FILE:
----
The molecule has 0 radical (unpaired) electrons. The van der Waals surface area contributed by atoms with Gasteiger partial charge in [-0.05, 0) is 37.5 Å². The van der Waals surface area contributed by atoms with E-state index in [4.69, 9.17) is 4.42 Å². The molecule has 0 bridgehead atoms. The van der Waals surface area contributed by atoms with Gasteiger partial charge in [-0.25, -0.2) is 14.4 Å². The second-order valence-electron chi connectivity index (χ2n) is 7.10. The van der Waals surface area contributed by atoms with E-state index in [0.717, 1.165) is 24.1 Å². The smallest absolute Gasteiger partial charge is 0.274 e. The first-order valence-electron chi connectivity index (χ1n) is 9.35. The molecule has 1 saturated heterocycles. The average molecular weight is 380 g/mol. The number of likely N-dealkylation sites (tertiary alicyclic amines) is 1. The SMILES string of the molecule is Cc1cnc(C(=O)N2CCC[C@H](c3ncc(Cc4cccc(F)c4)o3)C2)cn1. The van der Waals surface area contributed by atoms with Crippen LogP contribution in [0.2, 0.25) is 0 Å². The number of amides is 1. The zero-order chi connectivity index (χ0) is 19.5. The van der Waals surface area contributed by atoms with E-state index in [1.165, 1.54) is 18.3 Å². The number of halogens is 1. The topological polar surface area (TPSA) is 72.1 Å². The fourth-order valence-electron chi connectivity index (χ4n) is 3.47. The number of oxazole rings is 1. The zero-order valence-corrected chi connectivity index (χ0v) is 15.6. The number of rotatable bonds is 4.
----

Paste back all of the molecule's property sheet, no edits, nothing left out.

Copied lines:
The molecule has 0 radical (unpaired) electrons. The van der Waals surface area contributed by atoms with Gasteiger partial charge in [-0.05, 0) is 37.5 Å². The van der Waals surface area contributed by atoms with E-state index in [4.69, 9.17) is 4.42 Å². The molecule has 0 bridgehead atoms. The van der Waals surface area contributed by atoms with Gasteiger partial charge in [-0.25, -0.2) is 14.4 Å². The second-order valence-electron chi connectivity index (χ2n) is 7.10. The van der Waals surface area contributed by atoms with E-state index in [0.717, 1.165) is 24.1 Å². The smallest absolute Gasteiger partial charge is 0.274 e. The first-order valence-electron chi connectivity index (χ1n) is 9.35. The molecule has 1 saturated heterocycles. The average molecular weight is 380 g/mol. The number of likely N-dealkylation sites (tertiary alicyclic amines) is 1. The SMILES string of the molecule is Cc1cnc(C(=O)N2CCC[C@H](c3ncc(Cc4cccc(F)c4)o3)C2)cn1. The van der Waals surface area contributed by atoms with Crippen LogP contribution in [0.2, 0.25) is 0 Å². The number of amides is 1. The zero-order chi connectivity index (χ0) is 19.5. The van der Waals surface area contributed by atoms with E-state index in [1.165, 1.54) is 18.3 Å². The number of halogens is 1. The topological polar surface area (TPSA) is 72.1 Å². The fourth-order valence-electron chi connectivity index (χ4n) is 3.47. The number of oxazole rings is 1. The zero-order valence-corrected chi connectivity index (χ0v) is 15.6. The number of rotatable bonds is 4.